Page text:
many of what are required for vesicle fusion?
proteins
toxins that block exocytosis of synaptic vesicles by proteolyzing specific proteins?
BoTOX (Botulinum)
and
Tetanus toxins inhibit chemical transmission at nmj
synaptobrevin
vesicle membrane protein

target for tetanus toxin and Botox
Syntaxin and SNAP-25
presynaptic membrane proteins

target for BoTox
BoTox targets
vesicle membrane protein: synaptobrevin
and presynaptic membrane proteins:
Syntaxin and SNAP-25
what is the nature of neurotransmitter release?
QUANTAL
(m) mean # of vesicles released per action potential = # of vesicles available for release (n) x probability of release for each vesicle (p)
what effect does low [Ca2+] around a nmj have on the probability of vesicle release?
decreases "p"

therefore decreasing "m"
what determines the quantal release of presynaptic vesicles? (m)
m = n*p

(n) THE NUMBER OF VESICLES AVAILABLE
(p) THE PROBABILITY OF RELEASE as determined by ??enviro???
describe factors contributing to quantal release at NMJ
m is usually large (~300)
large amount of transmitter
high probability of release
describe quantal nature of vesicle release in CNS
m is < 1

low quantal nature of release is very important to integration of central nervous system (don't want all-or-none release as seen in nmj)
AChE
acetylcholinesterase

terminates ACh action at the NMJ
localized to the basal lamina (ECmatrix in the synaptic cleft)
AChE regulates transmitter action by
permitting each ACh molecule to bind only once to an ACh receptor on the postsynaptic membrane, thereby limiting the time course of hte transmitter action.
why is ACh able to cross synapse (how does it survive AChE?)
far fewer molecules of AChE than ACh or AChR
where are ACh receptors (AChRs) found?
clustered at tops of postsynaptic folds
~10,000/micrometer^2 vs. 1-10micrometers^2 in the nonsynaptic membrane
High Safety Factor at NMJ reflects what?
LARGE MEAN QUANTAL CONTENT (m)
at nmj both n and p are very high
m= 300 (avg 300 vesicles of ACh released per action potential)
300 vesicles of ACh activate millions of AChRs and depolarizes postsynaptic muscle fiber well beyond threshold
Tetanus toxin and BoTox interfere with synaptic transmission by:
cleaving
Snap-35
Syntaxin
and Synaptobrevin (proteins involved in vesicular release)
Myasthenia gravis
polyclonal antibodies against ACh receptors at the nmj

decreased density of ACh receptors
simplification of junction geometry (shallow folds)
How does EPP (endplate potential) differ in a normal vs. myasthenic nmj?
normal EPP >> threshold for generating an action potential in muscle fiber (HIGH SAFETY FACTOR)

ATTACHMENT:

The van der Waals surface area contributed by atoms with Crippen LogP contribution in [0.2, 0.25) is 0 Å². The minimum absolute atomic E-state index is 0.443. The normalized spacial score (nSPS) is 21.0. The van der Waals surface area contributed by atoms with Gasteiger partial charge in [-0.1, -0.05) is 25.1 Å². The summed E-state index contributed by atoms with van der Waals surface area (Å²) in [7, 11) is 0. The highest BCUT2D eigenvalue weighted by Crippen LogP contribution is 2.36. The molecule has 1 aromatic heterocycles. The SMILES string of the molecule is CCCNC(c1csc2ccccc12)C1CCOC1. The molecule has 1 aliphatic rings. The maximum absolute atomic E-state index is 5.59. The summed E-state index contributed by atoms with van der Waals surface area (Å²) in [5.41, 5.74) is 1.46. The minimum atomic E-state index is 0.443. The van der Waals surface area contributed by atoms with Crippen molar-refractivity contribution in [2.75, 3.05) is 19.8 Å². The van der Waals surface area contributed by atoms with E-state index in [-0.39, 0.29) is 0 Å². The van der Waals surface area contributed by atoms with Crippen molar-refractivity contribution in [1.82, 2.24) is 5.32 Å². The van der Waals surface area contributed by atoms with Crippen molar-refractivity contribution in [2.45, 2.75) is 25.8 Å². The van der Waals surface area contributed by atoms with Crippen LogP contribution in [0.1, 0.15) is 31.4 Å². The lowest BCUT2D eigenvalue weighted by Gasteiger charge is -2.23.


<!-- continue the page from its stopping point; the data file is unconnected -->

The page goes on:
myasthenic muscle: SAFETY FACTOR IS REDUCED
even though # of quanta released is normal
# of receptors is reduced and
geometry of endplate facilitates transmitter diffusion (decreasing likelihood of transmission)
agrin
motoneuron-derived factor required for ACh receptor clustering

signals through RTK called MuSK (muscle-specific kinase)

some autoimmune myasthenia gravis involves auto-Abs against MuSK rather than AChR (these patients SEVERE deficits in neuromuscular transmission)
MuSK
Receptor Tyrosine Kinase for AGRIN (factor required for AchR clustering)

some cases of myasthenia gravis involve auto-Abs against MuSK rather than AChR
Anticholinesterases
therapeutic agents, used to treat myasthenia gravis (disease usually involving auto-Abs against AChR)

increases duration of action of ACh in synaptic cleft and probability that AChR will be activated
Muscle ACh receptor is permeable to what kind of ions?
Na+ and K+

permeability for Na+ ions is slightly > than permeability for K+ ions
What happens to Na+ and K+ ions when ACh receptor in muscle is open?
Na+ ions flow INTO the cell (Ena more positive than +40 mV)

K+ ions will flow out (Ek more negative than -80 mV)
When ACHR is open ions will flow to drive the membrane potential toward what?
the Vrev (REVERAL POTENTIAL)
that is between the Ena andthe Ek (weighted by the relative permeabilities for the two ions)

Thus the membrane potential will be driven slightly closer to Ena than to Ek (Vrev = ~0 mV)
When AChR is open there is a NET FLUX of ions in what direction?
NET FLUX of positive ions into the cell
what kind of action does ACh have at the muscle AChR?
EXCITATORY

since the Reversal Potential of 0 mV is more depolarized than Vthreshold (Vm =~-45 mV)